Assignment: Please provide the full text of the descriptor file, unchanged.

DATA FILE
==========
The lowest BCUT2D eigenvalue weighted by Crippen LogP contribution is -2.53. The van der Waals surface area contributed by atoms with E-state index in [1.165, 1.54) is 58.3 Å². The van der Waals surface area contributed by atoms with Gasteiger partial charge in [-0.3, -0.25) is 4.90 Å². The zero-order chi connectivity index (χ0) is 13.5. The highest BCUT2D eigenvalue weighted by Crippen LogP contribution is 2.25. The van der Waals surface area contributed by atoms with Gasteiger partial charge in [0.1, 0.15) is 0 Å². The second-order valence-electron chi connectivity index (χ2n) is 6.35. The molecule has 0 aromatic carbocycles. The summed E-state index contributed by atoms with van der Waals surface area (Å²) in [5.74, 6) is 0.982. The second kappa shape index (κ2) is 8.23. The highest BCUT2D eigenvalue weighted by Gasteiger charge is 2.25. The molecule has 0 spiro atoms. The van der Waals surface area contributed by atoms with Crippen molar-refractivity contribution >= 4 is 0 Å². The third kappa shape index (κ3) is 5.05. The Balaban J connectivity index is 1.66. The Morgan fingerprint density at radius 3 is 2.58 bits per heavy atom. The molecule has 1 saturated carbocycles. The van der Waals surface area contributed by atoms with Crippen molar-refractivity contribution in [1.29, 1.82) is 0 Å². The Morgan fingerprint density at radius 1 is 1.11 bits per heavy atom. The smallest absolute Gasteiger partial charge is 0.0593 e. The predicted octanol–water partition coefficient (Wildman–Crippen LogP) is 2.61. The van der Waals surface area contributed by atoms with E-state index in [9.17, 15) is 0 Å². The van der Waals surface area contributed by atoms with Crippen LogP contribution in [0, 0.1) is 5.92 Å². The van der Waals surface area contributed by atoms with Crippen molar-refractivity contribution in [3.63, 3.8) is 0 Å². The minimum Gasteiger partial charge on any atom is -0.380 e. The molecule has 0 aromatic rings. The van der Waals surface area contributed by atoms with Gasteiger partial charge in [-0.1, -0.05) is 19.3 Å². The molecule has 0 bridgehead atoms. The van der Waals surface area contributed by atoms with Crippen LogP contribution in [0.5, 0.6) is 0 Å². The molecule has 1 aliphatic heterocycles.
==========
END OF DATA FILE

The lowest BCUT2D eigenvalue weighted by Crippen LogP contribution is -2.53. The van der Waals surface area contributed by atoms with E-state index in [1.165, 1.54) is 58.3 Å². The van der Waals surface area contributed by atoms with Gasteiger partial charge in [-0.3, -0.25) is 4.90 Å². The zero-order chi connectivity index (χ0) is 13.5. The highest BCUT2D eigenvalue weighted by Crippen LogP contribution is 2.25. The van der Waals surface area contributed by atoms with Gasteiger partial charge in [0.1, 0.15) is 0 Å². The second-order valence-electron chi connectivity index (χ2n) is 6.35. The molecule has 0 aromatic carbocycles. The summed E-state index contributed by atoms with van der Waals surface area (Å²) in [5.74, 6) is 0.982. The second kappa shape index (κ2) is 8.23. The highest BCUT2D eigenvalue weighted by Gasteiger charge is 2.25. The molecule has 0 spiro atoms. The van der Waals surface area contributed by atoms with Crippen molar-refractivity contribution >= 4 is 0 Å². The third kappa shape index (κ3) is 5.05. The Balaban J connectivity index is 1.66. The Morgan fingerprint density at radius 3 is 2.58 bits per heavy atom. The molecule has 1 saturated carbocycles. The van der Waals surface area contributed by atoms with Crippen molar-refractivity contribution in [1.29, 1.82) is 0 Å². The Morgan fingerprint density at radius 1 is 1.11 bits per heavy atom. The smallest absolute Gasteiger partial charge is 0.0593 e. The predicted octanol–water partition coefficient (Wildman–Crippen LogP) is 2.61. The van der Waals surface area contributed by atoms with E-state index in [9.17, 15) is 0 Å². The van der Waals surface area contributed by atoms with Crippen LogP contribution in [0, 0.1) is 5.92 Å². The van der Waals surface area contributed by atoms with Crippen molar-refractivity contribution in [3.63, 3.8) is 0 Å². The minimum Gasteiger partial charge on any atom is -0.380 e. The molecule has 0 aromatic rings. The van der Waals surface area contributed by atoms with Gasteiger partial charge in [-0.1, -0.05) is 19.3 Å². The molecule has 0 bridgehead atoms. The van der Waals surface area contributed by atoms with Crippen LogP contribution in [0.5, 0.6) is 0 Å². The molecule has 1 aliphatic heterocycles.